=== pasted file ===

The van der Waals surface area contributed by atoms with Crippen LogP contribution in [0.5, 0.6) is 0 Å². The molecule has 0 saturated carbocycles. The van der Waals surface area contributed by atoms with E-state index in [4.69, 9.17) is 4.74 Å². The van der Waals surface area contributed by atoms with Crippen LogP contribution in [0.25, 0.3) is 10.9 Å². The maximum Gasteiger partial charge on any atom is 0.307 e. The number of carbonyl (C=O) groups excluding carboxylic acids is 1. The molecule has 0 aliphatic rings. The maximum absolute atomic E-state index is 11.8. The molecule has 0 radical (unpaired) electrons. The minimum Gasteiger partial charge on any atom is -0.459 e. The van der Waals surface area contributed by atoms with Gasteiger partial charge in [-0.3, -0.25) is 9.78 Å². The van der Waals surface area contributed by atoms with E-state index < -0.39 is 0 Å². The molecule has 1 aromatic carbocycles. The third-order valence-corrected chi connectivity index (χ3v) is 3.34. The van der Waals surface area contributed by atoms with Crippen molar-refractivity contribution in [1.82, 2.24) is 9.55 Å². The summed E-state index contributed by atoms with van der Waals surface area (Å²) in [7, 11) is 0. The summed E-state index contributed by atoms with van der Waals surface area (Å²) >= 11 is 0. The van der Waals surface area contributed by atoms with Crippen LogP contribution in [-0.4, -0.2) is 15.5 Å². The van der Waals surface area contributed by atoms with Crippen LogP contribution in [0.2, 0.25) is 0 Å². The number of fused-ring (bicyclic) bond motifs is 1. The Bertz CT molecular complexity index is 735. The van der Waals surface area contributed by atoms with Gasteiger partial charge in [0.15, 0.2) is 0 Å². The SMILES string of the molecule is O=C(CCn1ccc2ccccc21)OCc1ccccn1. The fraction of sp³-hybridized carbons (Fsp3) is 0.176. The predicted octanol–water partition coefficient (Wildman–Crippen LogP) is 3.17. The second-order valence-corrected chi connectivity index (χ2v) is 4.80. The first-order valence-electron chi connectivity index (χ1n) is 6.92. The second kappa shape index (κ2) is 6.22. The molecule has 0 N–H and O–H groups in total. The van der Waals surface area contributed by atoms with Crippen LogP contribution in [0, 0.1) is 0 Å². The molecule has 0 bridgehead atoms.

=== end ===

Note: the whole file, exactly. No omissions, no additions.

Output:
The van der Waals surface area contributed by atoms with Crippen LogP contribution in [0.5, 0.6) is 0 Å². The molecule has 0 saturated carbocycles. The van der Waals surface area contributed by atoms with E-state index in [4.69, 9.17) is 4.74 Å². The van der Waals surface area contributed by atoms with Crippen LogP contribution in [0.25, 0.3) is 10.9 Å². The maximum Gasteiger partial charge on any atom is 0.307 e. The number of carbonyl (C=O) groups excluding carboxylic acids is 1. The molecule has 0 aliphatic rings. The maximum absolute atomic E-state index is 11.8. The molecule has 0 radical (unpaired) electrons. The minimum Gasteiger partial charge on any atom is -0.459 e. The van der Waals surface area contributed by atoms with Gasteiger partial charge in [-0.3, -0.25) is 9.78 Å². The van der Waals surface area contributed by atoms with E-state index < -0.39 is 0 Å². The molecule has 1 aromatic carbocycles. The third-order valence-corrected chi connectivity index (χ3v) is 3.34. The van der Waals surface area contributed by atoms with Crippen molar-refractivity contribution in [1.82, 2.24) is 9.55 Å². The summed E-state index contributed by atoms with van der Waals surface area (Å²) in [7, 11) is 0. The summed E-state index contributed by atoms with van der Waals surface area (Å²) >= 11 is 0. The van der Waals surface area contributed by atoms with Crippen LogP contribution in [-0.4, -0.2) is 15.5 Å². The van der Waals surface area contributed by atoms with Crippen LogP contribution in [0.2, 0.25) is 0 Å². The number of fused-ring (bicyclic) bond motifs is 1. The Bertz CT molecular complexity index is 735. The van der Waals surface area contributed by atoms with Gasteiger partial charge in [0.15, 0.2) is 0 Å². The SMILES string of the molecule is O=C(CCn1ccc2ccccc21)OCc1ccccn1. The fraction of sp³-hybridized carbons (Fsp3) is 0.176. The predicted octanol–water partition coefficient (Wildman–Crippen LogP) is 3.17. The second-order valence-corrected chi connectivity index (χ2v) is 4.80. The first-order valence-electron chi connectivity index (χ1n) is 6.92. The second kappa shape index (κ2) is 6.22. The molecule has 0 N–H and O–H groups in total. The van der Waals surface area contributed by atoms with Crippen LogP contribution in [0, 0.1) is 0 Å². The molecule has 0 bridgehead atoms.